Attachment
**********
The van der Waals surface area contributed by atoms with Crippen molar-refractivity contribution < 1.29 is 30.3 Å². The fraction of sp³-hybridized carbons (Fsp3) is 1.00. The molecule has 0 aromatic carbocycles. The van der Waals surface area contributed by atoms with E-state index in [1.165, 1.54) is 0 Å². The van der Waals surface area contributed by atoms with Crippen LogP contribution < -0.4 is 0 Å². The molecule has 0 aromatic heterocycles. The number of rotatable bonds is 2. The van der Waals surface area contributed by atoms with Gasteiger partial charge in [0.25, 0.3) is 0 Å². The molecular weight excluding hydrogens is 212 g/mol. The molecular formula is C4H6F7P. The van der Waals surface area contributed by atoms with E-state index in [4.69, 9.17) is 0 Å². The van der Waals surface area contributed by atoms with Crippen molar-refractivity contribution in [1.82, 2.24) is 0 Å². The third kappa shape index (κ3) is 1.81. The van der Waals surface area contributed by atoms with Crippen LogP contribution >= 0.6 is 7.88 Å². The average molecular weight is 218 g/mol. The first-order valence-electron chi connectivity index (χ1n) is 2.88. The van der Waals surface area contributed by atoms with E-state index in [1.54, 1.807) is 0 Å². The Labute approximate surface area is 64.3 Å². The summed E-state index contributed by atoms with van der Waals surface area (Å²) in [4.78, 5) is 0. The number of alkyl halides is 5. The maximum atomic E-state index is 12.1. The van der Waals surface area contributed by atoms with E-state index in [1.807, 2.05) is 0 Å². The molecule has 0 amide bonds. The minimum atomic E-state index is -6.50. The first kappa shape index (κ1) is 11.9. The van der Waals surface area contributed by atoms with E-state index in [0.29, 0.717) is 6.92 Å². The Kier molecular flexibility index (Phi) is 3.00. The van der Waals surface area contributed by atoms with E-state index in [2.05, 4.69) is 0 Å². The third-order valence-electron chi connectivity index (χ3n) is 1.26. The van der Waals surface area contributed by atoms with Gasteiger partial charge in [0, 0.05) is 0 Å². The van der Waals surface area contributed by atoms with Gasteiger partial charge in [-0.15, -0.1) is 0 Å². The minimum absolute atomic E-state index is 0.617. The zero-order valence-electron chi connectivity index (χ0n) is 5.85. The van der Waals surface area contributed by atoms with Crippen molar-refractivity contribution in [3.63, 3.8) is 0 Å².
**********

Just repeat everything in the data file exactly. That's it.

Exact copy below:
The van der Waals surface area contributed by atoms with Crippen molar-refractivity contribution < 1.29 is 30.3 Å². The fraction of sp³-hybridized carbons (Fsp3) is 1.00. The molecule has 0 aromatic carbocycles. The van der Waals surface area contributed by atoms with E-state index in [1.165, 1.54) is 0 Å². The van der Waals surface area contributed by atoms with Crippen LogP contribution < -0.4 is 0 Å². The molecule has 0 aromatic heterocycles. The number of rotatable bonds is 2. The van der Waals surface area contributed by atoms with Gasteiger partial charge in [0.25, 0.3) is 0 Å². The molecular weight excluding hydrogens is 212 g/mol. The molecular formula is C4H6F7P. The van der Waals surface area contributed by atoms with E-state index in [4.69, 9.17) is 0 Å². The van der Waals surface area contributed by atoms with Crippen molar-refractivity contribution in [1.82, 2.24) is 0 Å². The third kappa shape index (κ3) is 1.81. The van der Waals surface area contributed by atoms with Crippen LogP contribution >= 0.6 is 7.88 Å². The average molecular weight is 218 g/mol. The first-order valence-electron chi connectivity index (χ1n) is 2.88. The van der Waals surface area contributed by atoms with E-state index in [1.54, 1.807) is 0 Å². The Labute approximate surface area is 64.3 Å². The summed E-state index contributed by atoms with van der Waals surface area (Å²) in [4.78, 5) is 0. The number of alkyl halides is 5. The maximum atomic E-state index is 12.1. The van der Waals surface area contributed by atoms with E-state index in [1.807, 2.05) is 0 Å². The molecule has 0 amide bonds. The minimum atomic E-state index is -6.50. The first kappa shape index (κ1) is 11.9. The van der Waals surface area contributed by atoms with E-state index in [0.29, 0.717) is 6.92 Å². The Kier molecular flexibility index (Phi) is 3.00. The van der Waals surface area contributed by atoms with E-state index in [2.05, 4.69) is 0 Å². The third-order valence-electron chi connectivity index (χ3n) is 1.26. The van der Waals surface area contributed by atoms with Gasteiger partial charge in [0, 0.05) is 0 Å². The van der Waals surface area contributed by atoms with Gasteiger partial charge in [-0.15, -0.1) is 0 Å². The minimum absolute atomic E-state index is 0.617. The zero-order valence-electron chi connectivity index (χ0n) is 5.85. The van der Waals surface area contributed by atoms with Crippen molar-refractivity contribution in [3.63, 3.8) is 0 Å².